Given that interest rates, home inventories, and average home prices are all favorably positioned for home buyers, why does the housing market continue to muddle about? One of the bigger reasons is distressed homes.
Distressed homes are properties that are under foreclosure or impending foreclosure because the homeowners have been unable to make their payments.
When this happens, home prices take a hit, which is great for buyers but bad for sellers and in most cases, people who want to buy a new Louisville home must first sell their current Louisville home.
CoreLogic published this data yesterday regarding foreclosures in Metro Louisville.
…the rate of foreclosures among outstanding mortgage loans is 2.67 percent for the month of November 2010, an increase of 0.42 percentage points compared to November of 2009 when the rate was 2.25 percent.* Foreclosure activity in Louisville-Jefferson County is lower than the national foreclosure rate which was 3.48 percent for November 2010, representing a 0.81 percentage point difference.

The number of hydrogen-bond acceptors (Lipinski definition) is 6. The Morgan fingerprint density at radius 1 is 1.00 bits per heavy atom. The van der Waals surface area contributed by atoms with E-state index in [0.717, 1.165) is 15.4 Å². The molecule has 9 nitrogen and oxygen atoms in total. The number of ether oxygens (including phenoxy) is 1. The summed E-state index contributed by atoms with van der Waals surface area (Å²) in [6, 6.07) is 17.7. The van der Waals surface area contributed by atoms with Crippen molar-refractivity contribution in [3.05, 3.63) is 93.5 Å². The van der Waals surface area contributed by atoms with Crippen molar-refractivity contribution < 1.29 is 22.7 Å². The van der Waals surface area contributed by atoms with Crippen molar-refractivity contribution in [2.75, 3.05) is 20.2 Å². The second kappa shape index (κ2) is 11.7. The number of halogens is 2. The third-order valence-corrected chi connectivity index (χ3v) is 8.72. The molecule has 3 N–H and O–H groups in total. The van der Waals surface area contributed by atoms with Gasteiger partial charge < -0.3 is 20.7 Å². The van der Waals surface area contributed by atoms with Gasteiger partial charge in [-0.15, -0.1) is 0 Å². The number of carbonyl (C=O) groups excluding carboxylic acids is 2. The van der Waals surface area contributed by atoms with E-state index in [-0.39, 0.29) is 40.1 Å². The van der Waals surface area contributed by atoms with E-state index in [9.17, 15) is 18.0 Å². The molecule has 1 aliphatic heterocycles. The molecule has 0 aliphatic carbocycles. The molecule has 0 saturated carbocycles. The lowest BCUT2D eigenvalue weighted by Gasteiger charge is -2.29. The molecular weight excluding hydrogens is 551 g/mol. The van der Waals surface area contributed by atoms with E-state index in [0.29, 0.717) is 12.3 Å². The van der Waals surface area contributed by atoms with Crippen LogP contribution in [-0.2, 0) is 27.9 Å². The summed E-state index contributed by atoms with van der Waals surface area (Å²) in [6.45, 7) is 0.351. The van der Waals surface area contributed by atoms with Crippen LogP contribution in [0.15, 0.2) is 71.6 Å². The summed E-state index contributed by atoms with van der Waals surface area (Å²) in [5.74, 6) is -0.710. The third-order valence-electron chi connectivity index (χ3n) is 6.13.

So while Louisville is doing better than the national average, the rate has increased steadily over still January 2009 when it was just 1.83%.
If you look at the delinquency rate, which partially predicts future foreclosure numbers, there’s some good news. This rate for November 2010 dropped to 5.84% compared to 6.05% for the same period last year. That means we could be at the bottom with improvement in the foreclosure numbers right around the corner.
Update: Fox41 is reporting that banks saying fewer consumer loans are going bad.